It's hard to believe that it has been two years since Ettian, Gal, and Wen came into our lives in Emily Skrutskie's Bonds of Brass. Since then, their story has evolved as Ettian and Gal grew into their roles on opposite sides of a galactic struggle, and Wen morphed into an even more powerful and strong-willed character. In Vows of Empire, the fragile balance that holds all of this together feels like it could fall apart at any minute.
The book opens a little while after the ending of Oaths of Legacy, with Ettian and Gal on opposite sides of the galaxy, dealing with the political upheaval around the never-ending bloodright struggle. They concoct a plan to “win the war” in less than 300 pages and what ensues is a somewhat messy, convoluted story. Skrutskie opts to telegraph the notion that the reader is in the dark about the cloak and dagger scheming Ettian and Gal are doing, but it's all there, right in front of us.
It's an odd choice, to say the least, and detracts from the storytelling potential as the trio tries to solve the galaxy's problems. Somehow, in the midst of all of this, Wen overtakes Gal and Ettian's story, and I'm not entirely mad about it. Oaths of Legacy proved that Wen was one of the best characters in the series, and Vows of Empire solidifies it.
As much as I enjoyed the conclusion of Vows of Empire, the journey to get there was a genuine struggle. Bonds of Brass and Oaths of Legacy had flaws, but the fast-paced action and central emotional core kept them compelling and fresh. With Vows of Empire, the story's heart isn't quite there. Skrutskie focuses on the galactic struggle aspect—the overwrought politicking that doesn't make much sense when looking beneath the surface. The mechanics of the struggle and the rationale behind the conflict are very trite, and some of the moments that could have been tense, and heart-wrenching, felt watered down.
What Vows of Empire does exceptionally well is show how natural a storyteller can include queer characters in their story. These galactic empires aren't prejudicial against Ettian and Gal's love—even if they are politicking to ensure that one of them is dead. Some titles accommodate non-binary leaders or leaders that don't quite fit into the masculine and feminine-coded titles. Skrutskie shows that it is quite easy to incorporate all of this into a sci-fi realm without bringing the weight of prejudice.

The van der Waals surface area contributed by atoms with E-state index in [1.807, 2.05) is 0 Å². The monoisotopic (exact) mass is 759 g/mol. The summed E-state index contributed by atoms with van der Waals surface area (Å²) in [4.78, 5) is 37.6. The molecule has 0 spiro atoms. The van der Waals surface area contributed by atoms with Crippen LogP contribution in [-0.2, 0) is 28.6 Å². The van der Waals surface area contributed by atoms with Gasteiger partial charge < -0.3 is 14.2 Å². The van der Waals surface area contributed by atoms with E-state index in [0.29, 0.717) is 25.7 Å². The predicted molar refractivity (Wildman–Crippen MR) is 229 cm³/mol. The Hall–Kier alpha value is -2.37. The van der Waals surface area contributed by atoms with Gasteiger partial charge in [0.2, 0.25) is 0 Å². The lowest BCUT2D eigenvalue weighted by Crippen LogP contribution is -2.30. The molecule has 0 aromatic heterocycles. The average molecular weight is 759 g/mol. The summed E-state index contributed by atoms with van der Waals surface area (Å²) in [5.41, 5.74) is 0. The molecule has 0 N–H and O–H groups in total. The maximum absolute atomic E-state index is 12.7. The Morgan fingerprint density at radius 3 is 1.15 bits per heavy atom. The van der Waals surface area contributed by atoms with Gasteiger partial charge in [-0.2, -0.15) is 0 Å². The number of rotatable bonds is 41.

This aspect of the trilogy is what I signed up for when I read the ARC for Bonds of Brass, but the journey to get here took an unusual route in the third book. Skrutskie proves that she is quite competent at creating an inclusive galaxy built on the blueprints of a popular sci-fi franchise.
Vows of Empire neatly wraps up the Bloodright Trilogy, providing satisfying endings for its trio, yet it gets lost in unintriguing political intrigue. The problems laid out in Bonds of Brass aren't necessarily solved by the end of the trilogy, though one might argue that was intentional. Three clever kids aren't going to be able to solve a galaxy of problems necessarily, but at least they all get their own happily ever after.
Overall, the Bloodright Trilogy was worth every second of reading it, even if the final act didn't pack the punch I had hoped it would.
More From Wealth of Geeks
- Mike Chen's ‘Star Wars: Brotherhood' is an Exhilarating Adventure That Satisfies in Every Way
- BookTok Introduced Me to These 9 Must-Read Fantasy Books
This post was produced and syndicated by Wealth of Geeks.
Image Credit: Del Rey Books.
Maggie Lovitt is a writer at Wealth of Geeks where she covers her favorite topics: Star Wars and pop culture nerdery.
In her free time, she is also a novelist, screenwriter, actor, and member of the Screen Actors Guild.